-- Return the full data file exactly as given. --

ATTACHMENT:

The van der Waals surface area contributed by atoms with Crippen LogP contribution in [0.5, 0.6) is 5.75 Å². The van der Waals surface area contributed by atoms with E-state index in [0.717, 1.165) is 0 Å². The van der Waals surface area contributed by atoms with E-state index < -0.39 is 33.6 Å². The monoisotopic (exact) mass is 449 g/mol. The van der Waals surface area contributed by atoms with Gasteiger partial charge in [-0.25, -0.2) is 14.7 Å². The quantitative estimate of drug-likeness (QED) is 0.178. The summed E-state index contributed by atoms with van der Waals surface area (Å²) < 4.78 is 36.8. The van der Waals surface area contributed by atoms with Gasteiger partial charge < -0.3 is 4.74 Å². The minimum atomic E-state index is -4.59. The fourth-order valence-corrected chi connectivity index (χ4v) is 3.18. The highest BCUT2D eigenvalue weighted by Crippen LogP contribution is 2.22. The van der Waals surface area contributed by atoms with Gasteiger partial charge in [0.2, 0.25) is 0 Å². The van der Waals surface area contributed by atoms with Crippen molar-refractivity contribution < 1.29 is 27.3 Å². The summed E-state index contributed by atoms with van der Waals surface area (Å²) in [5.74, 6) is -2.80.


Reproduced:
The van der Waals surface area contributed by atoms with Crippen LogP contribution in [0.5, 0.6) is 5.75 Å². The van der Waals surface area contributed by atoms with E-state index in [0.717, 1.165) is 0 Å². The van der Waals surface area contributed by atoms with E-state index < -0.39 is 33.6 Å². The monoisotopic (exact) mass is 449 g/mol. The van der Waals surface area contributed by atoms with Gasteiger partial charge in [-0.25, -0.2) is 14.7 Å². The quantitative estimate of drug-likeness (QED) is 0.178. The summed E-state index contributed by atoms with van der Waals surface area (Å²) < 4.78 is 36.8. The van der Waals surface area contributed by atoms with Gasteiger partial charge < -0.3 is 4.74 Å². The minimum atomic E-state index is -4.59. The fourth-order valence-corrected chi connectivity index (χ4v) is 3.18. The highest BCUT2D eigenvalue weighted by Crippen LogP contribution is 2.22. The van der Waals surface area contributed by atoms with Gasteiger partial charge in [0.2, 0.25) is 0 Å². The van der Waals surface area contributed by atoms with Crippen molar-refractivity contribution < 1.29 is 27.3 Å². The summed E-state index contributed by atoms with van der Waals surface area (Å²) in [5.74, 6) is -2.80.